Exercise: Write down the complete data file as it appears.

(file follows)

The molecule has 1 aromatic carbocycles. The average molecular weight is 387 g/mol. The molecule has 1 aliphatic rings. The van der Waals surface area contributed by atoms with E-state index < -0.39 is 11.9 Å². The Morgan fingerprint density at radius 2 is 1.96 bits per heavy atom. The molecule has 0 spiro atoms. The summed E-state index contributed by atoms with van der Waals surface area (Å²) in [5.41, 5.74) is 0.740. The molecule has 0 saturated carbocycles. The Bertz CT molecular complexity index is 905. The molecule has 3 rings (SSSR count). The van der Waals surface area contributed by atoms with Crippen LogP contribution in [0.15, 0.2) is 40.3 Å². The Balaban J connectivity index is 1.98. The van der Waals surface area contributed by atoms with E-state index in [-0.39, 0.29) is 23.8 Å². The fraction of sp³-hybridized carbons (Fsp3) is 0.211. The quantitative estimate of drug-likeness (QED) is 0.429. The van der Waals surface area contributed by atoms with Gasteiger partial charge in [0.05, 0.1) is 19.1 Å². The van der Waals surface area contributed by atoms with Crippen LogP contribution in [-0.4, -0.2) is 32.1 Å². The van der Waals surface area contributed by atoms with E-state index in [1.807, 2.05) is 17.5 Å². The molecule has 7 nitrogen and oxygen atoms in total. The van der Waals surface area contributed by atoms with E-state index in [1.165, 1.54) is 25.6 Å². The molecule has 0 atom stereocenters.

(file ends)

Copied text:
The molecule has 1 aromatic carbocycles. The average molecular weight is 387 g/mol. The molecule has 1 aliphatic rings. The van der Waals surface area contributed by atoms with E-state index < -0.39 is 11.9 Å². The Morgan fingerprint density at radius 2 is 1.96 bits per heavy atom. The molecule has 0 spiro atoms. The summed E-state index contributed by atoms with van der Waals surface area (Å²) in [5.41, 5.74) is 0.740. The molecule has 0 saturated carbocycles. The Bertz CT molecular complexity index is 905. The molecule has 3 rings (SSSR count). The van der Waals surface area contributed by atoms with Crippen LogP contribution in [0.15, 0.2) is 40.3 Å². The Balaban J connectivity index is 1.98. The van der Waals surface area contributed by atoms with E-state index in [-0.39, 0.29) is 23.8 Å². The fraction of sp³-hybridized carbons (Fsp3) is 0.211. The quantitative estimate of drug-likeness (QED) is 0.429. The van der Waals surface area contributed by atoms with Gasteiger partial charge in [0.05, 0.1) is 19.1 Å². The van der Waals surface area contributed by atoms with Crippen LogP contribution in [-0.4, -0.2) is 32.1 Å². The van der Waals surface area contributed by atoms with E-state index in [1.807, 2.05) is 17.5 Å². The molecule has 7 nitrogen and oxygen atoms in total. The van der Waals surface area contributed by atoms with E-state index in [1.165, 1.54) is 25.6 Å². The molecule has 0 atom stereocenters.